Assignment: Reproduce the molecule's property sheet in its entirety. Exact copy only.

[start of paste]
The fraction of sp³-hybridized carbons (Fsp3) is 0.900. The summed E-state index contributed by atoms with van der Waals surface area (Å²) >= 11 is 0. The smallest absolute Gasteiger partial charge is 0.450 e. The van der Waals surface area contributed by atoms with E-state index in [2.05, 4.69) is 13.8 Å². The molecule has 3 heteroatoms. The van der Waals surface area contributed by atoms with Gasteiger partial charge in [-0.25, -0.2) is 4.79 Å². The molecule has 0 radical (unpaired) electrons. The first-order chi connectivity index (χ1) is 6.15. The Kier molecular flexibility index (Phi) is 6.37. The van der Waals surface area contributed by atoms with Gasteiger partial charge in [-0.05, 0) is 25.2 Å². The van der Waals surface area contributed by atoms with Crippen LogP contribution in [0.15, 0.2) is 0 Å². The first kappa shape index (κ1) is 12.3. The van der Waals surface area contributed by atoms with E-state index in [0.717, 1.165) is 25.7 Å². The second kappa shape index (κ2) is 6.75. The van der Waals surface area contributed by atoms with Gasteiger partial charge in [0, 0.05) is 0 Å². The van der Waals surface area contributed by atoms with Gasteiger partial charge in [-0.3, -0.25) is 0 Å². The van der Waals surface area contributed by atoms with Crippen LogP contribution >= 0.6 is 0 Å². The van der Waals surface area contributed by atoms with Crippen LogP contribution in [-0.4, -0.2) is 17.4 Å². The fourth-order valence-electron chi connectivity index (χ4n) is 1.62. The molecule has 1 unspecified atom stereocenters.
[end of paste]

The fraction of sp³-hybridized carbons (Fsp3) is 0.900. The summed E-state index contributed by atoms with van der Waals surface area (Å²) >= 11 is 0. The smallest absolute Gasteiger partial charge is 0.450 e. The van der Waals surface area contributed by atoms with E-state index in [2.05, 4.69) is 13.8 Å². The molecule has 3 heteroatoms. The van der Waals surface area contributed by atoms with Gasteiger partial charge in [-0.25, -0.2) is 4.79 Å². The molecule has 0 radical (unpaired) electrons. The first-order chi connectivity index (χ1) is 6.15. The Kier molecular flexibility index (Phi) is 6.37. The van der Waals surface area contributed by atoms with Gasteiger partial charge in [-0.05, 0) is 25.2 Å². The van der Waals surface area contributed by atoms with Crippen LogP contribution in [0.15, 0.2) is 0 Å². The first kappa shape index (κ1) is 12.3. The van der Waals surface area contributed by atoms with E-state index in [0.717, 1.165) is 25.7 Å². The second kappa shape index (κ2) is 6.75. The van der Waals surface area contributed by atoms with Gasteiger partial charge in [0, 0.05) is 0 Å². The van der Waals surface area contributed by atoms with Gasteiger partial charge in [-0.3, -0.25) is 0 Å². The van der Waals surface area contributed by atoms with Crippen LogP contribution >= 0.6 is 0 Å². The van der Waals surface area contributed by atoms with Crippen LogP contribution in [-0.4, -0.2) is 17.4 Å². The fourth-order valence-electron chi connectivity index (χ4n) is 1.62. The molecule has 1 unspecified atom stereocenters.